It is uncertain whether the Supreme Court will uphold or reverse the Tenth Circuit’s decision. In a 2016 opinion by Justice Thomas, the Court upheld the Omaha’s reservation boundaries, reasoning that the settlement of non-Indians does not constitute explicit Congressional intent to diminish or terminate the reservation. In an opinion uncharacteristically deferential to Congress, Thomas stated that “[o]nly Congress has the power to diminish a reservation. And though petitioners wish that Congress would have ‘spoken differently’ in 1882, ‘we cannot remake history.’”[19]

The Supreme Court’s decision could severely alter the abilities of the Oklahoma tribes to prosecute crimes within their own territories. An affirmation would affirm tribal sovereignty, while a decision reversing the Tenth Circuit’s holding would be a huge step in the opposite direction. Given the Supreme Court Justices’ history of unfamiliarity with Indian law, the case could go either way. Neil Gorsuch, the only Supreme Court justice with extensive experience in Indian law, will not partake in the Court’s review of this decision, because of his earlier participation in an en banc rehearing of the case in the Tenth Circuit.[20]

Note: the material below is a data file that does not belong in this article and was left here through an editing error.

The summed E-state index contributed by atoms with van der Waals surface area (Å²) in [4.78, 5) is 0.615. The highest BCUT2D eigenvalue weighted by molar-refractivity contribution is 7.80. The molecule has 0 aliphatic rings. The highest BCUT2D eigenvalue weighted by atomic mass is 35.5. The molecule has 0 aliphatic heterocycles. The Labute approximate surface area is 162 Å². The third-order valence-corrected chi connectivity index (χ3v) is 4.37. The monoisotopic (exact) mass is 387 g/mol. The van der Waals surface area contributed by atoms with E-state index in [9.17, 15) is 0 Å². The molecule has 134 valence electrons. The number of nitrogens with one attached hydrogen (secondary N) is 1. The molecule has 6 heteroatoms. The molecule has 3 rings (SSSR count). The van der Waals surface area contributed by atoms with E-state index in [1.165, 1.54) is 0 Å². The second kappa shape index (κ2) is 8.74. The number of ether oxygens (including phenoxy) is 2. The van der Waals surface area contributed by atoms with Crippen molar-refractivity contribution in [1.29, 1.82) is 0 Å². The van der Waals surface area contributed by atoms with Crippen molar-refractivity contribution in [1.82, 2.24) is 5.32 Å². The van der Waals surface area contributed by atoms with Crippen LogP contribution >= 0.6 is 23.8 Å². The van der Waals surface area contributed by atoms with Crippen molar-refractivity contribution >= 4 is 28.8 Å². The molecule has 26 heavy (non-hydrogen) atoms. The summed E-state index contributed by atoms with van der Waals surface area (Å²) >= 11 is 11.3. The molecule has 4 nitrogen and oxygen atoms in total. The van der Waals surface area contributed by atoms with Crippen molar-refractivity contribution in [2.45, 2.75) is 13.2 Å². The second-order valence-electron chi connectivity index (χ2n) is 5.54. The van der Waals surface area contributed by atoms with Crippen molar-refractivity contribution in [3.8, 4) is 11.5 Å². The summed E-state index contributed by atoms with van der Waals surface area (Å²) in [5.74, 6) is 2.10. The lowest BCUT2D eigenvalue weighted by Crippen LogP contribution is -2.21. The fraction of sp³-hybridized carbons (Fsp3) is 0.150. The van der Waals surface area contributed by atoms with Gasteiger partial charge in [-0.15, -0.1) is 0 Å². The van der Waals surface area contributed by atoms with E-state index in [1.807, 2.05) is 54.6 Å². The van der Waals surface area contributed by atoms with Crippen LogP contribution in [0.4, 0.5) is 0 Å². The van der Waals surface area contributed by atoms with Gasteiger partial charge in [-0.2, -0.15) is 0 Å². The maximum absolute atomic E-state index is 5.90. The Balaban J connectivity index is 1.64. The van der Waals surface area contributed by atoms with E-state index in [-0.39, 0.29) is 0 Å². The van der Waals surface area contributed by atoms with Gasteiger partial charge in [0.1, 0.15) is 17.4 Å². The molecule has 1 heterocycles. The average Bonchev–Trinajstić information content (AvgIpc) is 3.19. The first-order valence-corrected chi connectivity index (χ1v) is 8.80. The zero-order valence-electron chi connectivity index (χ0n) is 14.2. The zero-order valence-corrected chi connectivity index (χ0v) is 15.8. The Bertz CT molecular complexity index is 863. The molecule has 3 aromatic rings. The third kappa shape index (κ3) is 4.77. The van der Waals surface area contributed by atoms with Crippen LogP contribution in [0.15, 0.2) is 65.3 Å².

[1] Cohen’s Handbook of Federal Indian Law §3.04(1)

[2] Major Crimes Act, Act of Mar. 3, 1985, ch. 341, § 9 23 Stat. 362, 385. The Major Crimes Act only applied to crimes committed on “reservations” until 1948, when Congress amended the Major Crimes Act to apply to any crime committed in “Indian country,” defined as (a) all the land within a reservation, (b) all “dependent Indian communities” and (c) all Indian allotments to which the rights have not been extinguished. See Act of July 25, 1948, ch. 645, 62 Stat. 683, 757.

[3] Yankton Sioux Tribe, 522 U.S. 329, 343 (1998).